Hair-raising occurrences suspected to be the work of mischievous ghosts
There are many stories to tell about the possible spirits who still live in the Manor House of Winery at La Grange. Both customers and staff have reported hair-raising experiences like doors slamming shut on their own and cold winds that come from nowhere. Operations Director Ross Forry tells the stories well, although he does claim to be skeptical.
On the mantel behind the tasting room counter sits a glass of wine as a sort of offering to the spirits. Forry says the internet becomes disabled if the glass is not there; although they refill it daily, the wine in the glass seems to disappear more quickly than you’d expect it to from simple evaporation.
And then there is the story of the Christmas tree in the upstairs parlor room. Forry says no matter what kind of tree stand they use, they cannot keep a tree standing in the window in that particular room; when a tree is put up there, it is always found lying on the ground the next morning. There is a possible ghostly explanation; the Manor House was used as a hospital during the Civil War. There is a tale of a soldier that was hiding in the woods outside the house, and although wounded, he was afraid that if he sought treatment at the hospital, he would be shipped off to a prison camp.
One of the children living in the home at the time found the soldier and brought food and supplies to him in the woods. The girl would light a candle in her window to signal to the soldier that it was safe for him to meet with her. That window is rumored to be the one where the Christmas tree will not stand to this day. Perhaps the girl is still making sure the window is clear for her to communicate with her wounded friend.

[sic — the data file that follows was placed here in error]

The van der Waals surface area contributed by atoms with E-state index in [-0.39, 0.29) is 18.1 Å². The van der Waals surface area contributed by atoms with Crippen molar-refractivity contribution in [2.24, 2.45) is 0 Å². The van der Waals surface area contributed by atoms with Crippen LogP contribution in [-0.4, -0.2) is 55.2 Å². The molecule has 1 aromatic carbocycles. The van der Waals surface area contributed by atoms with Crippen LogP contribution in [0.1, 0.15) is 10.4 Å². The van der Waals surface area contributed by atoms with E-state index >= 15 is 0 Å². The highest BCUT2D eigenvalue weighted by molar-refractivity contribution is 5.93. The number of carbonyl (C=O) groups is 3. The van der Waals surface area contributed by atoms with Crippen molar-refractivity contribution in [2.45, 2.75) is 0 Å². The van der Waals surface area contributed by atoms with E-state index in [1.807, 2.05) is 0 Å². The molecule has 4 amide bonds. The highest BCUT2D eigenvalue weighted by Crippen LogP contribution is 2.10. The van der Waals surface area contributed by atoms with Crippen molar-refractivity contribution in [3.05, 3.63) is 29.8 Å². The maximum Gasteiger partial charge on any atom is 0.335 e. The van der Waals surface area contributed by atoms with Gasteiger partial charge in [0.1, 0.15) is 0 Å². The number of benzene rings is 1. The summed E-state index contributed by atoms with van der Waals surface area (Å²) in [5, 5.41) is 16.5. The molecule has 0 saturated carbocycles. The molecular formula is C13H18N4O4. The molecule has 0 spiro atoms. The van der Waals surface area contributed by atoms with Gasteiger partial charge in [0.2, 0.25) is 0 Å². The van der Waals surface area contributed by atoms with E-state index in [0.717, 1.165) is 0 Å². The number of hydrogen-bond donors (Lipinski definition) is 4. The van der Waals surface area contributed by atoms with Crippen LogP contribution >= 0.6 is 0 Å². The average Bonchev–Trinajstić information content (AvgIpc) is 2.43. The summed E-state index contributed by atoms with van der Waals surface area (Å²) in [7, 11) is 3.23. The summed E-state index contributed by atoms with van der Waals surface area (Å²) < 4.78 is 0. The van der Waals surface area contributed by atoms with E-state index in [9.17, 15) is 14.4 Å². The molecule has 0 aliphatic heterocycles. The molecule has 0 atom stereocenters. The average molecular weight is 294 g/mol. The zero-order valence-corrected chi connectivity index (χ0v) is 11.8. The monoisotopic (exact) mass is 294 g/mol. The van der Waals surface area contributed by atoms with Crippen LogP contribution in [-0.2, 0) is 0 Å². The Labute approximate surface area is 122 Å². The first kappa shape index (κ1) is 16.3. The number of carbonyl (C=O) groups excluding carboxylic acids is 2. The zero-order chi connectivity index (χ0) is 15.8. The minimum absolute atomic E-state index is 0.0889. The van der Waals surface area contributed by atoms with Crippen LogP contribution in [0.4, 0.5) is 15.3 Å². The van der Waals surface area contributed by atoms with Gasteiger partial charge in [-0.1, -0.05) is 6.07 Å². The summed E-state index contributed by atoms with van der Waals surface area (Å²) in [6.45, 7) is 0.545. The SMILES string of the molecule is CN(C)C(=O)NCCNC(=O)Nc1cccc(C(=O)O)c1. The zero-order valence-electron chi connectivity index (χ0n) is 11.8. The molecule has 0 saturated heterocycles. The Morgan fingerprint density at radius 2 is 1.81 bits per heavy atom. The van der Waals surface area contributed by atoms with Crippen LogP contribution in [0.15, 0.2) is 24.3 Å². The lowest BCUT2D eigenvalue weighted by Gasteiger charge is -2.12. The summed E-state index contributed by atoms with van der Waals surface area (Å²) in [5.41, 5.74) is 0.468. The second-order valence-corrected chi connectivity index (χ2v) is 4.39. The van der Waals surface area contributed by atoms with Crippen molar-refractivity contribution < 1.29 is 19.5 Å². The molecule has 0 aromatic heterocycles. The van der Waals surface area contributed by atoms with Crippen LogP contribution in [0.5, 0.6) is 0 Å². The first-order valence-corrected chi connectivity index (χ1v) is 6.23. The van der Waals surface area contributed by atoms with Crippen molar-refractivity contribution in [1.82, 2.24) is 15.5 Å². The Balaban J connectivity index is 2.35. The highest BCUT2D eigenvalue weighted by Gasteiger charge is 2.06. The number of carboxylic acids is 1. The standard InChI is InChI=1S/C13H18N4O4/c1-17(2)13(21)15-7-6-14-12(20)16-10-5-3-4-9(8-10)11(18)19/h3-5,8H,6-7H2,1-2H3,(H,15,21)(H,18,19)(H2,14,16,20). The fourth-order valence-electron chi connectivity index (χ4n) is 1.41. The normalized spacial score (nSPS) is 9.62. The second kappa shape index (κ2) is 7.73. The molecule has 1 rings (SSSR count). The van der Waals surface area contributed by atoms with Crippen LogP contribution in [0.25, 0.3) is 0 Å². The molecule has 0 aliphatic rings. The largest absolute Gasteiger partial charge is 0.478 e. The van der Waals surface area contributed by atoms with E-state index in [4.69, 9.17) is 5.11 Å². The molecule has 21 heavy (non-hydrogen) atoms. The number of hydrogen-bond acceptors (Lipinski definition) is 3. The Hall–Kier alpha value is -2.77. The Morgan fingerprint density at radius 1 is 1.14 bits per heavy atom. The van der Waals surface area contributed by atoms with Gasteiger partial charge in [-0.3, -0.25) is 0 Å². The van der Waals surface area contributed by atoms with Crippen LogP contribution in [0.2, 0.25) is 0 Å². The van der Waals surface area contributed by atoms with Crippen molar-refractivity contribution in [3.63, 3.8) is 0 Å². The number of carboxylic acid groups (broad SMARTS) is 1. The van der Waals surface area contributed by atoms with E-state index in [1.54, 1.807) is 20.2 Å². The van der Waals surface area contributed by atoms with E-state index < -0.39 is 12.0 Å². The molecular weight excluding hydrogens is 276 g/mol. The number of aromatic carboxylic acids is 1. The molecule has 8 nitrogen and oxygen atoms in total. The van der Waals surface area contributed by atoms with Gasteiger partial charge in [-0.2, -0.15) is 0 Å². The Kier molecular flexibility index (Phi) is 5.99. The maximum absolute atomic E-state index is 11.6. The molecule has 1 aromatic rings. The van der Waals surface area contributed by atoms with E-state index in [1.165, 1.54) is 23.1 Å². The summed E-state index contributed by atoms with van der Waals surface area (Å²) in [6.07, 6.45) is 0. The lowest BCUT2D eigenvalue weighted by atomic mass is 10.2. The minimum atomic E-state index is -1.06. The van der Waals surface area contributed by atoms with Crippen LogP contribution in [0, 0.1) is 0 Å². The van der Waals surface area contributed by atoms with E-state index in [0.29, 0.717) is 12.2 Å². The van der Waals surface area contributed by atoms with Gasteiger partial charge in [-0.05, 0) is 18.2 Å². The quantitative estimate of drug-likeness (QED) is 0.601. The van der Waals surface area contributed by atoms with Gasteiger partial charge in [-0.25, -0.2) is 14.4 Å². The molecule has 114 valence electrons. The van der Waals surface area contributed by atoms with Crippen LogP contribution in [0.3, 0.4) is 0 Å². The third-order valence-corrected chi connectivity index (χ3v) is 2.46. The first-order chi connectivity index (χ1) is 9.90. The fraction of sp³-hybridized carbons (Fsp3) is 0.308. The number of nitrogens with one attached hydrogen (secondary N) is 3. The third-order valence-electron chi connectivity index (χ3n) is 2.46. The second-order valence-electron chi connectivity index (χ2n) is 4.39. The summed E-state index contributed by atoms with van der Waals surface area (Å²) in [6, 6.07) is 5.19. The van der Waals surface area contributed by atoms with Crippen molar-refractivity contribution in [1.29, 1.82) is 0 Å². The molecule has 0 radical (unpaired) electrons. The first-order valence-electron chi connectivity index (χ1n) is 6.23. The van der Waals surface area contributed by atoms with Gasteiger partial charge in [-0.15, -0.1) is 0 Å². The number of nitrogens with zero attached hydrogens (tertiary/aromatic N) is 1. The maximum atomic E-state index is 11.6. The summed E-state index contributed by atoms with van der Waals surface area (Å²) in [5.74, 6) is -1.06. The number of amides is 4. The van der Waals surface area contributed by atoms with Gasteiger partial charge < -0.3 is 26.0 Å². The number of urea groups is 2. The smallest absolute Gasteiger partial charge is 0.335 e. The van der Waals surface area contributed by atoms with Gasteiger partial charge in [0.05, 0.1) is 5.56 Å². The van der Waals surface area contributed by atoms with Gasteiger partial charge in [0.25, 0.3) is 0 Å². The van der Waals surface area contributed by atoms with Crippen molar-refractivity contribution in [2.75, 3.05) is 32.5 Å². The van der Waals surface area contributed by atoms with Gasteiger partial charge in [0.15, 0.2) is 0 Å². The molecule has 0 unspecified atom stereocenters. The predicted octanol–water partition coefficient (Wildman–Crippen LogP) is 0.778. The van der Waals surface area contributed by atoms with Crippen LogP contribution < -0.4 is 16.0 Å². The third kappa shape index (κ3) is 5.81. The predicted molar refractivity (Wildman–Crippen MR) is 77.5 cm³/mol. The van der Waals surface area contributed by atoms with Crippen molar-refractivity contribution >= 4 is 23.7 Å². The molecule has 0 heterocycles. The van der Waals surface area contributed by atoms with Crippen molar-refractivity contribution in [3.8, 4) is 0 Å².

Forry says that, if he believed in the ghostly tales, there is one particular space in the Manor House he would suspect to actually be haunted. The bottom level of the Manor House was originally a cellar but is now a beautiful seating area for customers, complete with exposed beams and stone walls. This is the only place Forry has actually witnessed someone being terrified. He was at the winery with a father-and-two-son paranormal team. While Forry and one of the sons sat outside relaxing and chatting about the history of the property, the other son ventured to the basement alone. About 15 to 20 minutes later, Forry saw a figure with a flashlight—the son who went off alone—sprinting through the yard after a frightening experience.
The son was in the cellar when he heard voices. Assuming it was one of his group, he called out but received no response. He then heard wine glasses clinking together, and the door slammed shut at the top of the stairs. That’s when he tore out of the house! Forry says the sound of the wine glasses may be the detail that could possibly lead him to believe the story, because at the time all the wine glasses were stored in such a way that they were unable to clink together.
Although the thought of ghostly spirits can be terrifying to some, Forry says that any ghost hunters or paranormal investigators that have visited have described the spirits here as merely mischievous. Most likely, the wine drinker is Benoni Harrison; he, along with his wife Catherine, was one of the longest running owners of the Manor House and lived there during and after the Civil War until his death in 1869. The girl who took care of the soldier was rumored to be Benoni’s niece.
The Winery at La Grange is located at 4970 Antioch Road in Haymarket. The next time you visit, raise your glass of delicious wine to Benoni and the kind girl in the window.